Kensal Green Cemetery is a cemetery in Kensal Green, London, England, in the Royal Borough of Kensington and Chelsea.
King's College School, commonly referred to as KCS, King's or KCS Wimbledon, is an independent school located in Wimbledon in south-west London, United Kingdom.
Sir Leslie Stephen (28 November 1832 – 22 February 1904) was an English author, critic, historian, biographer, and mountaineer, best known as the father of Virginia Woolf and Vanessa Bell.
New!!: Henry Fawcett and Leslie Stephen ·
The Liberal Party was a liberal political party which was one of the two major parties in the United Kingdom in the 19th and early 20th century.
New!!: Henry Fawcett and Liberal Party (UK) ·
The Honourable Society of Lincoln's Inn is one of four Inns of Court in London to which barristers of England and Wales belong and where they are called to the Bar.
New!!: Henry Fawcett and Lincoln's Inn ·
Mary Grant (1831 – 20 February 1908) was one of the most eminent female sculptors of 19th century Britain, with numerous commissions from the rich and famous.
Dame Millicent Garrett Fawcett, GBE (11 June 1847 – 5 August 1929) was an English feminist, intellectual, political and union leader, and writer.
New!!: Henry Fawcett and Millicent Fawcett ·
The National Portrait Gallery (NPG) is an art gallery in London housing a collection of portraits of historically important and famous British people.
On the Origin of Species, published on 24 November 1859, is a work of scientific literature by Charles Darwin which is considered to be the foundation of evolutionary biology.
Peterhouse is a constituent college of the University of Cambridge, England.
Philippa Garrett Fawcett (4 April 1868 - 10 June 1948) was an English mathematician and educationalist.
New!!: Henry Fawcett and Philippa Fawcett ·
Pleurisy (also known as pleuritis) is an inflammation of the pleura, the lining surrounding the lungs.
New!!: Henry Fawcett and Pleurisy ·
A politician (from Classical Greek πόλις, "polis") is a person holding or seeking an office within a government, usually by means of an election, voted for either by people or by a definitive group in the government.
New!!: Henry Fawcett and Politician ·
The Postmaster General of the United Kingdom was a Cabinet-level ministerial position in HM Government.
Her Majesty's Most Honourable Privy Council, usually known simply as the Privy Council, is a formal body of advisers to the Sovereign of the United Kingdom.
The Professorship of Political Economy is a professorship at the University of Cambridge, founded in 1828.
Victoria (Alexandrina Victoria; 24 May 1819 – 22 January 1901) was Queen of the United Kingdom of Great Britain and Ireland from 20 June 1837 until her death.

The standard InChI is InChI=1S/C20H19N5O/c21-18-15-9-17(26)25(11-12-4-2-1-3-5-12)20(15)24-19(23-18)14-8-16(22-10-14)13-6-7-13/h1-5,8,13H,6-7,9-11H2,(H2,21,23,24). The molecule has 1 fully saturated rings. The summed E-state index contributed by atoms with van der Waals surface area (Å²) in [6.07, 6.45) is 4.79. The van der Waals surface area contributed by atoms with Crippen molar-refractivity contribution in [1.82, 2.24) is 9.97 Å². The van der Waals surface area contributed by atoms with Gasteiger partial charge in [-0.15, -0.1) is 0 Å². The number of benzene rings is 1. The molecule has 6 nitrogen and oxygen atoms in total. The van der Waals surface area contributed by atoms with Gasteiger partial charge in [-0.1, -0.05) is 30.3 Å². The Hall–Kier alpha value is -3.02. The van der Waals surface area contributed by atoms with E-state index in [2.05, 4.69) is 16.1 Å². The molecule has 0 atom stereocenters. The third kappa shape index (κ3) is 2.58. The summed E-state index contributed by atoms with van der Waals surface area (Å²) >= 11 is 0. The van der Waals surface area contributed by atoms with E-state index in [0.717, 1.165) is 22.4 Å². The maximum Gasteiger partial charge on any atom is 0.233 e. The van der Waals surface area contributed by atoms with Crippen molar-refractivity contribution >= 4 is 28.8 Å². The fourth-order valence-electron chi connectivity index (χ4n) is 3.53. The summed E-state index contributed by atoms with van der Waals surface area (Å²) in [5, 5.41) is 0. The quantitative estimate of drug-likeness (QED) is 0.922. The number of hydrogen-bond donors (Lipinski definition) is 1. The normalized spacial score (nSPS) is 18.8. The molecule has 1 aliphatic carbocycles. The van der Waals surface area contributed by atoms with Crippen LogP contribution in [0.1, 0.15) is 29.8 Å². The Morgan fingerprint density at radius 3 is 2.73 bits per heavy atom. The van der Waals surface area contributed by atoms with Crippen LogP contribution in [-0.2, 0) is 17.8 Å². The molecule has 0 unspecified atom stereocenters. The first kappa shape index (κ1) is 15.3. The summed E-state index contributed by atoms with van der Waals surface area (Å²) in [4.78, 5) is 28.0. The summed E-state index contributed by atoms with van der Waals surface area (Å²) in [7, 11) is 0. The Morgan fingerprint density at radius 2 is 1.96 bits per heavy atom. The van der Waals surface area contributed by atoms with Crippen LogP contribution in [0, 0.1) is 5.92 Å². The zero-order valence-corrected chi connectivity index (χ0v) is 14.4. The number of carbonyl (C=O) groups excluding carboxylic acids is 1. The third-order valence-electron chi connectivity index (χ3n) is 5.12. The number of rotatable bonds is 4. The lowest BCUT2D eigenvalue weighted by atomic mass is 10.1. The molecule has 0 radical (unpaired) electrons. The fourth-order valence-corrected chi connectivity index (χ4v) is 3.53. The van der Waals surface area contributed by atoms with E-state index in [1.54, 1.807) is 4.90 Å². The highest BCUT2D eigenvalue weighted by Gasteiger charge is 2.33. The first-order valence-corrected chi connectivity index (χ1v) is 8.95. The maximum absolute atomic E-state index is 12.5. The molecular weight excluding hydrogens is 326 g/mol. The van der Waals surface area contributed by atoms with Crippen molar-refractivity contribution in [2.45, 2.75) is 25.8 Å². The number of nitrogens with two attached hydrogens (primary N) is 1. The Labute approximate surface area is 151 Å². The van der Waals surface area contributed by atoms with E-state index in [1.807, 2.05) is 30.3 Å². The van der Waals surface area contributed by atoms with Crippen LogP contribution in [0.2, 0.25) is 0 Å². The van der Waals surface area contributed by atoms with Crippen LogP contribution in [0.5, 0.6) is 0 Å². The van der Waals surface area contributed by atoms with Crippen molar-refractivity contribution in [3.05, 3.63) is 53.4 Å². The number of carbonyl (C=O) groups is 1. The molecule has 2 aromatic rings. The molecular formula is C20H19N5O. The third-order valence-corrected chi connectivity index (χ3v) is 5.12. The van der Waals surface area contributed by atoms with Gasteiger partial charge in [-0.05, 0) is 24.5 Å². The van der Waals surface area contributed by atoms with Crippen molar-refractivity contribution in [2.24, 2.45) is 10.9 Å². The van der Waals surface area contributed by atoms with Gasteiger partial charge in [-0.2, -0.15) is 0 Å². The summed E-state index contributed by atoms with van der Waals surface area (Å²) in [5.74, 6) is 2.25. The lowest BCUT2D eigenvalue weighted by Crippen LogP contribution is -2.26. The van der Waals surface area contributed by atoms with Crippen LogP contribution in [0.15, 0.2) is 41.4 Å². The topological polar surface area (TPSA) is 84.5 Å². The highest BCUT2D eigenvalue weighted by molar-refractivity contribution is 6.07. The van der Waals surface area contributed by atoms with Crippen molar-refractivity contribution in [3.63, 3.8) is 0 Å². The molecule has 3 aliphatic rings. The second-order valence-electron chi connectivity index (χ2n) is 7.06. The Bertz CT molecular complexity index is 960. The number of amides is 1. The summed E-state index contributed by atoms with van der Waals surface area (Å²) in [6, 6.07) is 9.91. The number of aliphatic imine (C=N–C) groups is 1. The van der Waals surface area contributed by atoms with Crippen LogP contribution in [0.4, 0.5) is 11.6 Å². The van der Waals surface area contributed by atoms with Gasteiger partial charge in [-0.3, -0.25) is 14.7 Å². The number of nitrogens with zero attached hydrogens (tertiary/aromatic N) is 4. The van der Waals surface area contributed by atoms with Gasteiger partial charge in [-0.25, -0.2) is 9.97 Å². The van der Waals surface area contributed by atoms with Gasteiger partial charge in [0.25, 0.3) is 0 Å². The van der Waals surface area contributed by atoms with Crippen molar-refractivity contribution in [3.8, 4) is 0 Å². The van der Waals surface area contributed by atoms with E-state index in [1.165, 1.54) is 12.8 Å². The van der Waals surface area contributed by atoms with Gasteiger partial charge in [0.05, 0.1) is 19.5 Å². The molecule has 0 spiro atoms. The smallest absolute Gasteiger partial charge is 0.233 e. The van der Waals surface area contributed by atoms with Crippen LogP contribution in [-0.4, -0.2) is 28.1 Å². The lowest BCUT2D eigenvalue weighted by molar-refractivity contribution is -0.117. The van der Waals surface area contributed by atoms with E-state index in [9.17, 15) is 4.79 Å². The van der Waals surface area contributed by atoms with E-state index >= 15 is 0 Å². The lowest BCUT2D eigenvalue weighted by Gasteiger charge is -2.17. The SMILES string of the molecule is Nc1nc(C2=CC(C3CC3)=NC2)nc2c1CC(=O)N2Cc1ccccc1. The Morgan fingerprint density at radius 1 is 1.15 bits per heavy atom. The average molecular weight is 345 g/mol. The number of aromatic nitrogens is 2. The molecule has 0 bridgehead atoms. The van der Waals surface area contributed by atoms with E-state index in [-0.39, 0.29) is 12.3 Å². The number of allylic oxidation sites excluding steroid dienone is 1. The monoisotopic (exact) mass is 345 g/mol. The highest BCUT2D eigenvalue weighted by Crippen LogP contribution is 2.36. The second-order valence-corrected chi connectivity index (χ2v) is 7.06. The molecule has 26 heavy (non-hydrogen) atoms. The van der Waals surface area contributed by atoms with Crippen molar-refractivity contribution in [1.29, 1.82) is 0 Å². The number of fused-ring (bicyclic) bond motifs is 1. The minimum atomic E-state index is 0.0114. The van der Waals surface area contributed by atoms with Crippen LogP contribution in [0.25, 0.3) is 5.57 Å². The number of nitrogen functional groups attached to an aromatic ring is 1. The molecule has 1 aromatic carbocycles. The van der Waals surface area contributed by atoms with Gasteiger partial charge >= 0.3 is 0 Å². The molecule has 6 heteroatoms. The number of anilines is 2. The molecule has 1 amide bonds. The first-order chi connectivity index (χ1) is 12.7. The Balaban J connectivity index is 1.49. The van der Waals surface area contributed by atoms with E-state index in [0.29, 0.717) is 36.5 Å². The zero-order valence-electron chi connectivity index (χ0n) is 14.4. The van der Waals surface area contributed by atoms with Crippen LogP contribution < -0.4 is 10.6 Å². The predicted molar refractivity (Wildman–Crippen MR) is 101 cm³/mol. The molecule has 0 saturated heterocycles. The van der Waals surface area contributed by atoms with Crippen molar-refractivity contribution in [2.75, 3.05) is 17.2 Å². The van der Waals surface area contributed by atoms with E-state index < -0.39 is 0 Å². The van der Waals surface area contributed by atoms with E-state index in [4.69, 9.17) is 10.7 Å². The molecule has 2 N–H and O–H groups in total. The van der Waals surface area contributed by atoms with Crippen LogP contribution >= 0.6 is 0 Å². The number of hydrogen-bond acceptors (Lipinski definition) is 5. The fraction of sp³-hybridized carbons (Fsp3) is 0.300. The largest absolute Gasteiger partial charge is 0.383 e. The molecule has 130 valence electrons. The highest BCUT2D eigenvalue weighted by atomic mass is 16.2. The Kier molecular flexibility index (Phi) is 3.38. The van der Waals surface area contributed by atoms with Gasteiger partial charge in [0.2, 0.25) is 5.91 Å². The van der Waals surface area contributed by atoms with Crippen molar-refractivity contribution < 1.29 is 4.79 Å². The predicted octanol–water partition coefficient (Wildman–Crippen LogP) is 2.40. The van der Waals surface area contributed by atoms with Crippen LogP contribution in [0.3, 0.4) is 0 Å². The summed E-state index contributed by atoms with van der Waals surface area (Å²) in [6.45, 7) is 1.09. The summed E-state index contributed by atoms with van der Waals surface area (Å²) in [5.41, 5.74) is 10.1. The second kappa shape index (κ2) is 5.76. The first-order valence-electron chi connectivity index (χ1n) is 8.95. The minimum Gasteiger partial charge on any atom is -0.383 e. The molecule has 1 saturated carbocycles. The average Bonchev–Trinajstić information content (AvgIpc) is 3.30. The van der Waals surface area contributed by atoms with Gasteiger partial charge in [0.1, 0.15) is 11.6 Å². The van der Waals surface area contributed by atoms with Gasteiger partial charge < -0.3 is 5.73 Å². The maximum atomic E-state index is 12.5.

New!!: Henry Fawcett and Queen Victoria ·
The Lord Rector (more commonly known just as the Rector) of the University of Glasgow is one of the most senior posts within that institution, elected every three years by students.
Salisbury (various pronunciations., but locally) is a cathedral city in Wiltshire, England, and the only city within the county.
New!!: Henry Fawcett and Salisbury ·
Samuel Wilberforce, FRS (7 September 1805 – 19 July 1873) was an English bishop in the Church of England, third son of William Wilberforce.
New!!: Henry Fawcett and Samuel Wilberforce ·
Suffrage, political franchise, or simply franchise is the right to vote in public, political elections (although the term is sometimes used for any right to vote).
New!!: Henry Fawcett and Suffrage ·
The Right Honourable (The Rt Hon. or Rt Hon.) is an honorific style traditionally applied to certain persons and to certain collective bodies in the United Kingdom, Canada, Australia, New Zealand, some other Commonwealth realms, the Anglophone Caribbean, Mauritius and occasionally elsewhere.
Australia uses three main time zones, Australian Western Standard Time (AWST; UTC+08:00), Australian Central Standard Time (ACST; UTC+09:30), and Australian Eastern Standard Time (AEST; UTC+10:00).
New!!: Henry Fawcett and Time in Australia ·
Trinity Hall is a constituent college of the University of Cambridge, England.
The 1865 United Kingdom general election saw the Liberals, led by Lord Palmerston, increase their large majority over the Earl of Derby's Conservatives to more than 80.
The 1874 United Kingdom general election saw the Liberals, led by William Ewart Gladstone, win a majority of the votes cast, but Benjamin Disraeli's Conservatives won the majority of seats in the House of Commons, largely because they won a number of uncontested seats.
The University of CambridgeThe corporate title of the university is The Chancellor, Masters, and Scholars of the University of Cambridge.
The Victoria Embankment Gardens are a series of gardens on the north side of the River Thames between Blackfriars Bridge and Westminster Bridge in London.
Visual impairment, also known as vision impairment or vision loss, is a decreased ability to see to a degree that causes problems not fixable by usual means, such as glasses.
New!!: Henry Fawcett and Visual impairment ·
William Ewart Gladstone (29 December 1809 – 19 May 1898), was a British Liberal politician.
Women's suffrage(also known as woman suffrage or woman's right to vote) is the right of women to vote and to stand for electoral office.
New!!: Henry Fawcett and Women's suffrage ·
At the University of Cambridge in England, a 'Wrangler' is a student who gains first-class honours in the third year of the University's undergraduate degree in mathematics.
The 1860 Oxford evolution debate took place at the Oxford University Museum in Oxford, England, on 30 June 1860, seven months after the publication of Charles Darwin's On the Origin of Species.
2CH is a commercial radio station in Sydney, Australia, at 1170 kHz AM.
New!!: Henry Fawcett and 2CH ·